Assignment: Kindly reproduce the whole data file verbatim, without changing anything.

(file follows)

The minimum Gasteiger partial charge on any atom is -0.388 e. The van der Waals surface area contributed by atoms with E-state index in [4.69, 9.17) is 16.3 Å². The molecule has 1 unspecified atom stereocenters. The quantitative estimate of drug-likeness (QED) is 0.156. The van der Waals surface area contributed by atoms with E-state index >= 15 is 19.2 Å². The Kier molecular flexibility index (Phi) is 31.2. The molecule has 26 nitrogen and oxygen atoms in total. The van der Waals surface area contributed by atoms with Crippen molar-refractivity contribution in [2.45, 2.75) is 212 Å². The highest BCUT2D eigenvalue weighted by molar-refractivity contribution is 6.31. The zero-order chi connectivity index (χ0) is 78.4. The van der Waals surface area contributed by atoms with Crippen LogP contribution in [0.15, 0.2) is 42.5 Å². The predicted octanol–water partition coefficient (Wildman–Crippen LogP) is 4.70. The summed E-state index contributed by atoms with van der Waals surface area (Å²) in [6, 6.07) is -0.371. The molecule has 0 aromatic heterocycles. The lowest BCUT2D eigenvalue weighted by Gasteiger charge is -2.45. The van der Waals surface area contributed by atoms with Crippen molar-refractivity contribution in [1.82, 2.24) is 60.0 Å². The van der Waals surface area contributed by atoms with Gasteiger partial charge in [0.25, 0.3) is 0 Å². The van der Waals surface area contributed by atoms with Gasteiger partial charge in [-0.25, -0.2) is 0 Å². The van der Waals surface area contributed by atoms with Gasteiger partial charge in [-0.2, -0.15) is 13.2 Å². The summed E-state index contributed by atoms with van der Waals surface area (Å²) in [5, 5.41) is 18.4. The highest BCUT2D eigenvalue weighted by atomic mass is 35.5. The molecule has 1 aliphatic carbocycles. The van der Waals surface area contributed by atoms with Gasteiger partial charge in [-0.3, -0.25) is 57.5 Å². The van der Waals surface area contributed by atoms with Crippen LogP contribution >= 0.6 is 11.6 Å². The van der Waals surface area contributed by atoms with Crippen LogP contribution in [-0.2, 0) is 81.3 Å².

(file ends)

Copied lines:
The minimum Gasteiger partial charge on any atom is -0.388 e. The van der Waals surface area contributed by atoms with E-state index in [4.69, 9.17) is 16.3 Å². The molecule has 1 unspecified atom stereocenters. The quantitative estimate of drug-likeness (QED) is 0.156. The van der Waals surface area contributed by atoms with E-state index >= 15 is 19.2 Å². The Kier molecular flexibility index (Phi) is 31.2. The molecule has 26 nitrogen and oxygen atoms in total. The van der Waals surface area contributed by atoms with Crippen molar-refractivity contribution in [2.45, 2.75) is 212 Å². The highest BCUT2D eigenvalue weighted by molar-refractivity contribution is 6.31. The zero-order chi connectivity index (χ0) is 78.4. The van der Waals surface area contributed by atoms with Crippen LogP contribution in [0.15, 0.2) is 42.5 Å². The predicted octanol–water partition coefficient (Wildman–Crippen LogP) is 4.70. The summed E-state index contributed by atoms with van der Waals surface area (Å²) in [6, 6.07) is -0.371. The molecule has 0 aromatic heterocycles. The lowest BCUT2D eigenvalue weighted by Gasteiger charge is -2.45. The van der Waals surface area contributed by atoms with Crippen molar-refractivity contribution in [1.82, 2.24) is 60.0 Å². The van der Waals surface area contributed by atoms with Gasteiger partial charge in [0.25, 0.3) is 0 Å². The van der Waals surface area contributed by atoms with Gasteiger partial charge in [-0.25, -0.2) is 0 Å². The van der Waals surface area contributed by atoms with Gasteiger partial charge in [-0.2, -0.15) is 13.2 Å². The summed E-state index contributed by atoms with van der Waals surface area (Å²) in [5, 5.41) is 18.4. The highest BCUT2D eigenvalue weighted by atomic mass is 35.5. The molecule has 1 aliphatic carbocycles. The van der Waals surface area contributed by atoms with Gasteiger partial charge in [-0.3, -0.25) is 57.5 Å². The van der Waals surface area contributed by atoms with Crippen LogP contribution >= 0.6 is 11.6 Å². The van der Waals surface area contributed by atoms with Crippen LogP contribution in [-0.2, 0) is 81.3 Å².